But Mike Miller, a CWD expert and research veterinarian for the Colorado Division of Wildlife, thinks northwestern Wyoming’s robust wolf population will eliminate infected deer that try to move into the park.

“No one knows for sure,” Miller said. “But I think wolves could help the disease from becoming established to begin with. Sick animals just won’t survive that long.”

The earlier infected animals are killed, the less opportunity they have to transmit the disease.

Colorado has plenty of CWD but no wolves, although it’s just a matter of time before they migrate here from Yellowstone, experts say.

Predation by mountain lions and coyotes appears not to have slowed the spread of the disease in Colorado and Wyoming. But wolves are a different kind of hunter, Smith and Miller said.

Mountain lions are ambush specialists: They attack any deer or elk that they can surprise. Coyotes are too small to hunt adult deer, although they kill fawns and can severely injure adults.

By contrast, wolves constantly test potential prey, including elk, deer, moose and bison, looking for weakness. Sometimes wolves kill healthy adults, Smith said, but most of the time they find some vulnerability in their victim.

It could be a calf or fawn separated from its mother, a bull or buck worn out from the rut, a doe caught in deep snow, a cow elk with arthritis.

This hunting style, Smith said, seems perfectly tailored to removing sick animals.

“Wolves are probably the single best way to stop the spread of CWD,” he said. “Chronic wasting disease causes animals to act weird. Wolves kill animals like that.”

University of Calgary professor Valerius Geist, an expert on deer and elk, is also convinced.

“Wolves will certainly bring the disease to a halt,” he said. “They will remove infected individuals and clean up carcasses that could transmit the disease.”

Scientists still don’t know if CWD is a naturally occurring brain disease or if it jumped to deer and elk from sheep, which get a similar brain disease called scrapie. In the 1980s, scrapie jumped to British cows that were being fed sheep bits as a source of protein. The result was a huge outbreak of mad cow disease, which killed 100 Europeans who ate infected beef.

Deer and elk naturally gnaw on bones to obtain needed minerals. Researchers suspect the animals may contract CWD by eating brains or spinal tissue of dead animals, or grazing near their carcasses.

Geist and Princeton University biologist Andrew Dobson theorize that killing off the wolf allowed CWD to take hold in the first place.

A federal predator control program in the 1920s eliminated the last prairie wolves in the region, according to Michael Robinson of the Center for Biological Diversity.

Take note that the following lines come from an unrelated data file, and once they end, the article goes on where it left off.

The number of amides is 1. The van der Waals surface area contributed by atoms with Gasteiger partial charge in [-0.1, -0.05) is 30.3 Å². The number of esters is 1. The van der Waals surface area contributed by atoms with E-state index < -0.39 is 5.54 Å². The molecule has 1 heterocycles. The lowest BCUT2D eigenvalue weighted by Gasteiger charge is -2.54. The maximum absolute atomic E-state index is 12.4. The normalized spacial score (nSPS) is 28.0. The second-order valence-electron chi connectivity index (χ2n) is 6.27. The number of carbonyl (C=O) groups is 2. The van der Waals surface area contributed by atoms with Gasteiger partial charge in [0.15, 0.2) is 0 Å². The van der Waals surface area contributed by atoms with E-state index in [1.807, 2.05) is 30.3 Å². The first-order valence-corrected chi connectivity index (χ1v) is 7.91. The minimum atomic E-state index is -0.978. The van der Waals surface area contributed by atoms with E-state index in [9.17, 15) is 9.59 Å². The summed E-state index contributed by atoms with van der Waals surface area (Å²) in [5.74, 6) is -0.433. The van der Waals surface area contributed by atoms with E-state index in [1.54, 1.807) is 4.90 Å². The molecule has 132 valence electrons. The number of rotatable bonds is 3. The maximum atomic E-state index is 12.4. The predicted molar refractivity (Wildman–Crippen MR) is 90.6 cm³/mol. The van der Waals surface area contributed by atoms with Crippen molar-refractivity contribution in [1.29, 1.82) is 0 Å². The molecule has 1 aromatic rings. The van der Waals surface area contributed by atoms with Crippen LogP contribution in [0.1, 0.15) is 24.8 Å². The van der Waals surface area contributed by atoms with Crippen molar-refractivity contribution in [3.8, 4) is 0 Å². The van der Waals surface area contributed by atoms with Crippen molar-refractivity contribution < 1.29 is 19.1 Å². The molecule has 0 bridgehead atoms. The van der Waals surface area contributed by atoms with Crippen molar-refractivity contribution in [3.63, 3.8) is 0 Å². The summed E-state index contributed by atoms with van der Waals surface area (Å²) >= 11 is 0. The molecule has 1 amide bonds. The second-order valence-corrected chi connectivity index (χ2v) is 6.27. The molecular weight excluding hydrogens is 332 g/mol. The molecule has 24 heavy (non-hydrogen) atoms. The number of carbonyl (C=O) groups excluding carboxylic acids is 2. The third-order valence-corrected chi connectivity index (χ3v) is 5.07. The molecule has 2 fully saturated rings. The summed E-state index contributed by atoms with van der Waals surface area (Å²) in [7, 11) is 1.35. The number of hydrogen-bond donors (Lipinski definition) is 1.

While CWD was first identified in 1967, its prevalence in Colorado and Wyoming suggests it appeared several decades before that.

“Remove the wolves and 20 to 50 years later you have a problem,” Dobson said.

Federal wildlife officials are considering whether to reintroduce the wolf to Colorado’s San Juan mountains. Rocky Mountain National Park is also evaluating wolf reintroduction to deal with an overpopulation of elk.

And experts expect the animal will naturally make its way down from Yellowstone.

Colorado officials are drafting a wolf management plan, outlining if and where it would be appropriate to have wolves in the state.

Two polls in the past 10 years show two-thirds of Coloradans would like to see the wolf returned to the state.

But stockmen, who fear wolf attacks on their herds, and hunting groups worried that wolves will take game meant for hunters, vociferously oppose the notion.

“We don’t think CWD will annihilate a herd, but there are several instances of herds that we think were annihilated because of the wolf,” Wyoming outfitter Maury Jones said. “Wolves will be far more devastating to a herd than CWD.”

Wolf researchers say those claims are false, but at the Division of Wildlife, George wonders whether Coloradans could tolerate enough wolf packs to reduce clusters of CWD infection on the Western Slope, where the overall infection rate is about 1 percent of animals.

“How often would a wolf be in proximity to an animal in a stage of the infection that made it vulnerable?” he asked.

It’s a different situation in Yellowstone, which is considered fully occupied by the 17 wolf packs living there.

Veterinarians have managed to control small CWD outbreaks on captive game ranches, but only by slaughtering every animal in the exposed herds – at a cost of more than $12 million in Colorado alone. Wisconsin is trying to eliminate all 25,000 white-tailed deer in a 1,150- square-mile area near the state capital, Madison, in a desperate attempt to eliminate an outbreak discovered in 2002.

In a limited trial, Colorado biologists are testing the tonsils of every deer in a herd and killing the infected animals.

Wolves would essentially do the same culling work for free, the theory goes, although they would likely also kill livestock and pet dogs.

Researchers may well have a chance to study how effective wolves can be in stopping the disease. Waves of wolves radiating out from Yellowstone are approaching the northern borders of Colorado and Utah. And in Wisconsin, wolf packs are within 70 miles of the CWD zone.

But retired Wyoming Game and Fish veterinarian Tom Thorne thinks animosity against wolves will be tough to overcome.